In general, TSCA’s job is to provide data on chemical safety risks and to insure that the Environmental Protection Agency (EPA) has the regulatory muscle needed to protect the public and the environment.
Even before the advent of NT, TSCA had been widely criticized because it effectively places the burden on the EPA of proving a substance is risky before industry is forced to provide chemical safety testing data well after the substance was commercialized.
The very nature of nano-engineered products amplifies the difficulty in ensuring their safety under TSCA. As outlined in a clarification issued by the EPA in January, 2008 of how TSCA is being applied to nanoscale materials, TSCA relies on molecular identity to determine if a substance is considered new or not. That particle size is explicitly not a factor means that even if a substance’s chemical or physical properties change substantially when it is reduced to nanoscale, it is not recognized as a new substance.
Evidence of the EPA’s impotency vis-à-vis NT materials surfaced after the debut of the ‘Nanoscale Materials Stewardship Program’ under TSCA in January, 2008. Under this voluntary plan, industry is invited to submit available data on any nanoscale materials in use. Without incentive to participate, the response has been weak – only 29 companies, covering 123 nanoscale materials, had taken part as of December 8, 2008.
TSCA’s approach to chemical regulation stands in stark contrast to a more precautionary one taken root in the European Union that shifts to industry the burden of proving ahead of time the safety of products headed for commerce.
Growing support at home for a similar precautionary model prompted Congress in February, 2009 to begin hearings to revamp TSCA rules governing chemical safety. Whether special provisions will be considered to address risks posed by nano-engineered chemicals remain to be seen.
Criticism of the FDA
The FDA is also the object of harsh criticism for lacking a sufficiently precautionary approach to the oversight of food and drug safety, especially since the recent outbreaks of salmonella-tainted peanuts and pistachios. Antiquated legislation even prevents the FDA from mandating a product recall once such a problem has been identified.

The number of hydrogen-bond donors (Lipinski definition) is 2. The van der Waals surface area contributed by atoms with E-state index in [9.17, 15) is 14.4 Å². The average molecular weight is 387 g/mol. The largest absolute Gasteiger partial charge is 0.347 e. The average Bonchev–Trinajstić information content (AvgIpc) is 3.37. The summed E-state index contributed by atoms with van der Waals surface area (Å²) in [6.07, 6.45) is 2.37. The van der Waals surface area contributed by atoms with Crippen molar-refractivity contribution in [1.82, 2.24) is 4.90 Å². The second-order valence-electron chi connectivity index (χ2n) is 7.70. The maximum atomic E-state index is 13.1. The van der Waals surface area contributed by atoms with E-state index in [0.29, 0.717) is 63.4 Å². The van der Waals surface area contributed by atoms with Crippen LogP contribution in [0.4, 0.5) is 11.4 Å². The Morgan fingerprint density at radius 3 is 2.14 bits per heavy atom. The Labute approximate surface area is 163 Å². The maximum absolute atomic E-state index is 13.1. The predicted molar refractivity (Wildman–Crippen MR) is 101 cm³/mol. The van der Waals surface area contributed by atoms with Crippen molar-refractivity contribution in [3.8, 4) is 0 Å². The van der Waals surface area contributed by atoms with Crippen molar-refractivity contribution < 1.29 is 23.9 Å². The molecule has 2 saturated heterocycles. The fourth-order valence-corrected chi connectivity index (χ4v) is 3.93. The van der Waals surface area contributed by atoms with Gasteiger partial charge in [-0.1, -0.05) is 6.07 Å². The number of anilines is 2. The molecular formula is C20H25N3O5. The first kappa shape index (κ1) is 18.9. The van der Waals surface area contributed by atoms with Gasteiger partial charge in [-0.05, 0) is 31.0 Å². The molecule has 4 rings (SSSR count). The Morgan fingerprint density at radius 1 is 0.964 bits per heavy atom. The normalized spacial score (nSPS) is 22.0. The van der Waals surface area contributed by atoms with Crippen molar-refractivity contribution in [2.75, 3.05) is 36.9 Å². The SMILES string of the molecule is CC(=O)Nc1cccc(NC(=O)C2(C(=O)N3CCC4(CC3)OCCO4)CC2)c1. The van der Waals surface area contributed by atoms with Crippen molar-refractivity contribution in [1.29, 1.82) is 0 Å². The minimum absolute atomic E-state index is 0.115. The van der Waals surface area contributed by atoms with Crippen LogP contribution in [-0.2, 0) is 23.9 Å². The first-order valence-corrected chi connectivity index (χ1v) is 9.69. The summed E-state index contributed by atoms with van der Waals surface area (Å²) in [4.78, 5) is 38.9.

Although President Obama and members of Congress are among the chorus recently calling for more proactive food safety laws, the prospect of nano-engineered materials in foods, food additives, cosmetics, and drugs adds substantially to the difficulties the FDA faces in protecting the public.
For example, how should the FDA address the possibility that nanoparticles introduced into food-related products might have undesirable interactions with other components of the food matrix or with the body’s tissues?
So far, very few foods and no drugs are known to incorporate NT, although major food and pharmaceutical companies are doing research into the possibility, according to Colin Finan at PEN. However, dozens of NT cosmetics and dietary supplements are already being sold to consumers.
As yet, the FDA has issued no new guidelines for addressing any nano-derived products and, absent such guidelines, admits on its website that it can expect to have limited regulatory authority over NT products falling into categories like cosmetics and dietary supplements where there is no premarket approval of products or their ingredients.